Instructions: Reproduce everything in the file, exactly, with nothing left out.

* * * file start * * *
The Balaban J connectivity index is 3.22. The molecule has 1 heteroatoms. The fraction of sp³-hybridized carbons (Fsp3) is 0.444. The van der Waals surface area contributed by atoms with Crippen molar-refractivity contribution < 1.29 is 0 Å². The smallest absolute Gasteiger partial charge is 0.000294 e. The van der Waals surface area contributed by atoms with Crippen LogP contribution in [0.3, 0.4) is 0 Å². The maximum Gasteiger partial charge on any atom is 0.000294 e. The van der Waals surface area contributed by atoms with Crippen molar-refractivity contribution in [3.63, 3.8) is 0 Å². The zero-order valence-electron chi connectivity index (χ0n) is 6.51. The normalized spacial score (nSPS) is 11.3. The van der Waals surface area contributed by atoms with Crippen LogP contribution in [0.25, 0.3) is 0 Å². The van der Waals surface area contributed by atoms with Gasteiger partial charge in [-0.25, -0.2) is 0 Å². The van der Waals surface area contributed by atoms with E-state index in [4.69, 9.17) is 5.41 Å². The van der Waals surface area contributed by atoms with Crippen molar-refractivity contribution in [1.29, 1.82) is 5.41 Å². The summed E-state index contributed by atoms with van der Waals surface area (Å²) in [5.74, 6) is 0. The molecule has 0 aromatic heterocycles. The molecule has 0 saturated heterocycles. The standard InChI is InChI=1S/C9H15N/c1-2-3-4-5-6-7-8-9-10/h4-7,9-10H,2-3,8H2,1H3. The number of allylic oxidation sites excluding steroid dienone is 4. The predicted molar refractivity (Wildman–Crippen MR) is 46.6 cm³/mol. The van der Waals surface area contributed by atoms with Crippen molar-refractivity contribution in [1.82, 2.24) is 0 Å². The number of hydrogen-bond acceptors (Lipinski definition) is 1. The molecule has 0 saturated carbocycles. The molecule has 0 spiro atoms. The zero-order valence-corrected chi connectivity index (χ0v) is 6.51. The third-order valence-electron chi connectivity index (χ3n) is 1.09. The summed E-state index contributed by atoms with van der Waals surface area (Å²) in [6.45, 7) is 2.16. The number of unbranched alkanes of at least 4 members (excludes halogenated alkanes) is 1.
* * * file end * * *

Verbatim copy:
The Balaban J connectivity index is 3.22. The molecule has 1 heteroatoms. The fraction of sp³-hybridized carbons (Fsp3) is 0.444. The van der Waals surface area contributed by atoms with Crippen molar-refractivity contribution < 1.29 is 0 Å². The smallest absolute Gasteiger partial charge is 0.000294 e. The van der Waals surface area contributed by atoms with Crippen LogP contribution in [0.3, 0.4) is 0 Å². The maximum Gasteiger partial charge on any atom is 0.000294 e. The van der Waals surface area contributed by atoms with Crippen molar-refractivity contribution in [3.63, 3.8) is 0 Å². The zero-order valence-electron chi connectivity index (χ0n) is 6.51. The normalized spacial score (nSPS) is 11.3. The van der Waals surface area contributed by atoms with Crippen LogP contribution in [0.25, 0.3) is 0 Å². The van der Waals surface area contributed by atoms with Gasteiger partial charge in [-0.25, -0.2) is 0 Å². The van der Waals surface area contributed by atoms with E-state index in [4.69, 9.17) is 5.41 Å². The van der Waals surface area contributed by atoms with Crippen molar-refractivity contribution in [1.29, 1.82) is 5.41 Å². The summed E-state index contributed by atoms with van der Waals surface area (Å²) in [5.74, 6) is 0. The molecule has 0 aromatic heterocycles. The molecule has 0 saturated heterocycles. The standard InChI is InChI=1S/C9H15N/c1-2-3-4-5-6-7-8-9-10/h4-7,9-10H,2-3,8H2,1H3. The number of allylic oxidation sites excluding steroid dienone is 4. The predicted molar refractivity (Wildman–Crippen MR) is 46.6 cm³/mol. The van der Waals surface area contributed by atoms with Crippen molar-refractivity contribution in [1.82, 2.24) is 0 Å². The number of hydrogen-bond acceptors (Lipinski definition) is 1. The molecule has 0 saturated carbocycles. The molecule has 0 spiro atoms. The zero-order valence-corrected chi connectivity index (χ0v) is 6.51. The third-order valence-electron chi connectivity index (χ3n) is 1.09. The summed E-state index contributed by atoms with van der Waals surface area (Å²) in [6.45, 7) is 2.16. The number of unbranched alkanes of at least 4 members (excludes halogenated alkanes) is 1.